‘Take your marijuana and go somewhere else’: Bay Ridge residents say no to proposed cannabis dispensaries

Bay Ridge Cannabis Meeting June 10
Bay Ridge residents voted down the applications for two legal cannabis dispensaries in the area at a recent Community Board 10 meeting.
Photo by Adam Daly

Two applications to operate legal cannabis dispensaries in Bay Ridge received a resounding no from the locals who showed up to a public hearing Monday, in what was a referendum on cannabis use in the neighborhood.

Community Board 10’s Police and Public Safety Committee passed a motion on June 10 recommending the disapproval of the two applicants’ request to operate adult-use cannabis dispensaries on 3rd Avenue because of their proximity to schools and houses of worship, following strong objection from those in attendance. 

A Bay Ridge resident of 30 years, Chase Landau, told the crowd at Monday’s meeting that he has to chase people away from his home everyday because they are smoking cannabis. 

“I can’t sit in my backyard without smelling it, I can’t walk out my door,” he said. “Imagine what we will have to do if they [the dispensaries] are on Third Avenue. This is not good for the community. It’s not good for families, our children or the future of Bay Ridge.” 

The committee’s motion will be presented to the full community board at its monthly meeting on June 20 before a full opinion is sent to the New York State Office of Cannabis Management (OCM). The approval and oversight body of the OCM, the Cannabis Control Board, will then review the recommendations of CB10 and the OCM before a final decision is issued on the two applications. 

For prospective cannabis retailers to operate legally they must be granted a permit, known as a CAURD (Conditional Adult-Use Retail Dispensary) license, by the state OCM.

As part of the process for dispensaries to be granted a CAURD license, the community board in the locality is given 30 days to review their applications, make a decision and send any thoughts back to the state, which makes the ultimate decision.

Typically, community boards approve liquor license applications at the request of new establishments, but since the legalization of cannabis in the state, community boards have also been tasked with measuring if a proposed dispensary is far enough from schools and houses of worship to adhere to regulations.

Current cannabis laws state retail licensees cannot have a storefront within 500 feet of a school or within 200 feet of a house of worship.

In the case of the proposed dispensaries at 8412 and 8414 on 3rd Avenue, the Police and Public Safety Committee voted to disapprove the application because of its proximity to Home Sweet Home Child Day Care Center (less than 500 feet) and its close proximity to several schools and houses of worship (within 1,000 feet) including Bay Ridge Catholic, Holy Cross, DGK School, Adelphi, Fort Hamilton High School and P.S. 185.

(L) Audience members were brought to their feet several times by speakers against the dispensaries. (R) Assembly Member Alec Brook Krasny addresses the crowd.Photos by Adam Daly

The June 10 meeting at Dimitrios & Georgia Kaloidis Parochial School saw residents turn out in l droves, causing a last-minute change of venue to the school’s gym to facilitate the some 200 people who showed up — with sound system issues adding to the tension in the room.

Despite the proposed dispensaries technically being within the proximity regulations, residents decried that being within 1,000 feet of a school was still too close for comfort given school kids hang around the areas after school and that it would further “normalize drug use in the neighborhood.”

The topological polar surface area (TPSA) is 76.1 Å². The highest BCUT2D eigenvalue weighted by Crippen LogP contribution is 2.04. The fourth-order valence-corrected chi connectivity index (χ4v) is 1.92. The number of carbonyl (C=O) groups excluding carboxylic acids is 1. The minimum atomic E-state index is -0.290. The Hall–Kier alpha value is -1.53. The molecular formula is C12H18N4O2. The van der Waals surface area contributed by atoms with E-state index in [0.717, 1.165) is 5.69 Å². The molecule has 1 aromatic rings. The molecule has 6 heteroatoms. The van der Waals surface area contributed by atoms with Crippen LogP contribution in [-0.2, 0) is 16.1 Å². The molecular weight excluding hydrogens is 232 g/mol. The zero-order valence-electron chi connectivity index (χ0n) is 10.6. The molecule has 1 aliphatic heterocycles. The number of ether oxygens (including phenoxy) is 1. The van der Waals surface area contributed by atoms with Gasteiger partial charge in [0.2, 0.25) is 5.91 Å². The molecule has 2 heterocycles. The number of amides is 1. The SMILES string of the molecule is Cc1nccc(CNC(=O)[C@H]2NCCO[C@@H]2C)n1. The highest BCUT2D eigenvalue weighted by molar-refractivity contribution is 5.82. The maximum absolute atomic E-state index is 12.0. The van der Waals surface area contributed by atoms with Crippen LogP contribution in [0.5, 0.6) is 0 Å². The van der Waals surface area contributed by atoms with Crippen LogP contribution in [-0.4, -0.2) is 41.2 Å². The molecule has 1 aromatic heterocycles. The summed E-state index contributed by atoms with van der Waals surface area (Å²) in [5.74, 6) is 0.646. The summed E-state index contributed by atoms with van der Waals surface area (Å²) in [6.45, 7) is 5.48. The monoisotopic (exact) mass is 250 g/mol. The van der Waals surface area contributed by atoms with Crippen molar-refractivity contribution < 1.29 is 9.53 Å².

Proceedings throughout the meeting were regularly interrupted by the crowd who consistently let out cries of “we don’t want it,” interrupting the representatives from applicants RMAN Holdings LLC and Cannalicious LLC as they tried to answer the committee’s questions.

“Take your marijuana and go somewhere else,” Chairman of the Brooklyn Republican Party Richie Barsamian told the prospective licensees to a roar of applause from the crowd, encouraging them to protest in front of the dispensaries if the OCM approves the licenses.

His sentiments were shared by other speakers, including Assembly Member Alec Brook Krasny, who was the only elected official present at the meeting, and Vito LaBella, who is running against Andrew Gounardes in the Senate Race to represent the 26th District.

LaBella told the crowd — many of whom were expressing frustration at CB10 and its leaders — that the community board is in an “untenable position” as they have “zero authority tonight to stop this.”

“Everything they do tonight is advisory and they’re getting the most of your anger instead of the people who are responsible for this,” said LaBella, advocating for the criminalization, on a violation level, of the public use of cannabis.

During the meeting, a poll was taken of the audience asking who smokes cannabis — in which one man raised his hand in the 200-strong crowd.

One young man who took to the podium to speak in favor of legal cannabis use was shouted down by the audience for wearing an N95 mask at the microphone, unable to finish his speech due to the boos bellowing from the crowd.

There are currently nine legal dispensaries operating in Brooklyn, none of which are in Bay Ridge. But the neighborhood is home to some of the roughly 2,800 illegal weed shops that have proliferated across the city ever since Albany lawmakers moved to legalize cannabis in 2021. The illegal stores were able to take root due to the state’s slow rollout of licenses to sellers who applied for them through the mandated process.

The city and state has since ramped up its battle with illegal smoke shops, culminating in “Operation Padlock to Protect” that has seen shops shuttered across the city.